UM, incidentally, still pays for the education of players who turn pro early and return years later to get a degree. The school said last season that the policy would not be changed. But even if it did change, I suspect Canes players would still turn pro. And they’re hardly alone.

The 135 non-senior draft entrants was a record this season, up from 119 last year (also a record) and 84 in 2014. Over the last five years before this draft (2014-2018), of the 469 total underclassmen who declared early, 136 (28.9 percent) went undrafted.

I wonder if the Dolphins will live to regret not taking Joe Jackson. They picked Wisconsin linebacker Andrew Van Ginkel instead at 151; Jackson went 165th.

“I’m a big body,” Jackson told Dallas media. “I’m going to be a hammer against the run and a guy who will be polished against the pass rush. I can go and get a quarterback as well, so I’m an every down player.”

When the Cowboys drafted him, defensive coordinator Rod Marinelli asked him: “You ready to go bite somebody’s chin off?”

“I’m always ready,” Jackson responded.

On Dallas drafting Michael Jackson seven spots before Dallas took him, Joe Jackson said: “It happened so fast. One moment you’re celebrating for him, the next you’re getting called yourself. So there is a lot of emotions.”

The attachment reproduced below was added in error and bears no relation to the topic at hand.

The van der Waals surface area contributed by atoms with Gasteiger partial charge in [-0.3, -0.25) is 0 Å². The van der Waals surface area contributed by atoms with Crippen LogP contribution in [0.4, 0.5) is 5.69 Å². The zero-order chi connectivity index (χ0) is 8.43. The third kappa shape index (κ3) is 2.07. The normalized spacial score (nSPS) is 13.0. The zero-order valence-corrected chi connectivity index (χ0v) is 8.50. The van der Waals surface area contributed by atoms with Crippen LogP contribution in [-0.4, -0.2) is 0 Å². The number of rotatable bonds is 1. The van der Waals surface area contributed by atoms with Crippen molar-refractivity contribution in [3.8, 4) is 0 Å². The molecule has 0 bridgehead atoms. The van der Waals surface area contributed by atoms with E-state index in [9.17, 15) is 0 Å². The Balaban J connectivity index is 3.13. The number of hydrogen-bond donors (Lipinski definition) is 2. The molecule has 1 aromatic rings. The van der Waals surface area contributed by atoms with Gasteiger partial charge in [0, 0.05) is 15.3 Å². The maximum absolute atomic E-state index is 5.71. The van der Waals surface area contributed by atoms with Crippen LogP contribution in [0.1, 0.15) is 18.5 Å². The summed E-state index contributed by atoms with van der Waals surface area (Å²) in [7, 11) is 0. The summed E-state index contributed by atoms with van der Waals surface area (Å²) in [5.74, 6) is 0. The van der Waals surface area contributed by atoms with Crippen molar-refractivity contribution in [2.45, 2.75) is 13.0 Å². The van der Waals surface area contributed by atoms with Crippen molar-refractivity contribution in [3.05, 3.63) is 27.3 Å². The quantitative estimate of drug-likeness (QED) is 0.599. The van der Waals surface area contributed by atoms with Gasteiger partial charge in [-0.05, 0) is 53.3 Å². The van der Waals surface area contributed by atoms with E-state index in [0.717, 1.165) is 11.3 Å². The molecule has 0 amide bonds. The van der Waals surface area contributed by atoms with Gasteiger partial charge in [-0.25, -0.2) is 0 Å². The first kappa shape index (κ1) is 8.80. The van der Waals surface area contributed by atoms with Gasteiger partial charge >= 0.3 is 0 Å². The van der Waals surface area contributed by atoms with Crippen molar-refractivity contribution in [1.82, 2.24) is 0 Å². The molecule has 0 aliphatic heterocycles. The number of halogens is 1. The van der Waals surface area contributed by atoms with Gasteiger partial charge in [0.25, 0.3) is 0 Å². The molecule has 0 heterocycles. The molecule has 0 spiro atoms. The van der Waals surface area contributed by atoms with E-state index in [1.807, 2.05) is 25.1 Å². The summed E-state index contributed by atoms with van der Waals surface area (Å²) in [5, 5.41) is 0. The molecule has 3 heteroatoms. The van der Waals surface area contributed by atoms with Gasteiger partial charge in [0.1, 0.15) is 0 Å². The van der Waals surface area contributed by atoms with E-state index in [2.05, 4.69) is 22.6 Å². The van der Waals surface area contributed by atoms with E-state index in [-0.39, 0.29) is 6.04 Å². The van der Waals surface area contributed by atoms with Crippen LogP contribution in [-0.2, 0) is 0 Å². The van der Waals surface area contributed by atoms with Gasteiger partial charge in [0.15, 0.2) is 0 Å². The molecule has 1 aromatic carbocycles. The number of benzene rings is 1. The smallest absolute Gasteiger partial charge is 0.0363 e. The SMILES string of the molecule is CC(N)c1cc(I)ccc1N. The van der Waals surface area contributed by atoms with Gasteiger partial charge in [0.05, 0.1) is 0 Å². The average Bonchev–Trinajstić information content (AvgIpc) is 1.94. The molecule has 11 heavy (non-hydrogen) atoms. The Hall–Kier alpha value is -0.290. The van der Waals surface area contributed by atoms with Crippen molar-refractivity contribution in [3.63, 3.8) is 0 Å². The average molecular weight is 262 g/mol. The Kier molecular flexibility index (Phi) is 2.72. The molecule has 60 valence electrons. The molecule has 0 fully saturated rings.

Seahawks GM John Schneider likes what he got in Homer: “He can [be] an every down back. He’s really tough. He’s only 20 years old. He’s a grit guy for us, hell of a special teams player. We actually had him in the third down category because he had such good hands coming out of the backfield. Really good instincts.”

Love what Browns GM John Dorsey told Sheldrick Redwine when calling to inform him he would be drafting him in the fourth round.

“We must have five or six guys from The U on our team. We’re probably going to add another one here. You ready?” Dorsey said.

They also have Njoku, running back Duke Johnson Jr., defensive ends Chad Thomas and Olivier Vernon and linebacker Ray-Ray Armstrong. And Trayone Gray signed after the draft with the Browns, which has former UM star Alonzo Highsmith in a high-ranking position in their front office.

Baker, incidentally, said of Quarterman and Pinckney: “Those two dudes have been rock stars – they’re everything you want in linebackers and from a leadership standpoint. I’m excited to watch Zach McCloud as well. Didn’t have a chance to watch him do much football activity [because of a wrist injury]. He’s a kid you want your daughter to marry. Stand-up guy.”

What stood out to Baker about his defense this spring?

“Our overall speed on defense is phenomenal,” he said. “And the way that they worked. They have a blue collar attitude, want to get better every day. As a coach, it’s very refreshing. I want it to be a player run defense and we’re headed in the right direction.”

Baker, by the way, said: “I wouldn’t be shocked to see dramatic changes in some of the bodies [of Canes players in the next few months]. Once coach [David] Feeley and their staff gets their hands on them a little bit longer.” has UM’s 2020 class fourth, behind only LSU, Alabama and Clemson after quarterback Tyler Van Dyke’s commitment on Monday. What’s more, the Canes have more (nonbinding) four-star commits (10) than any team in the country.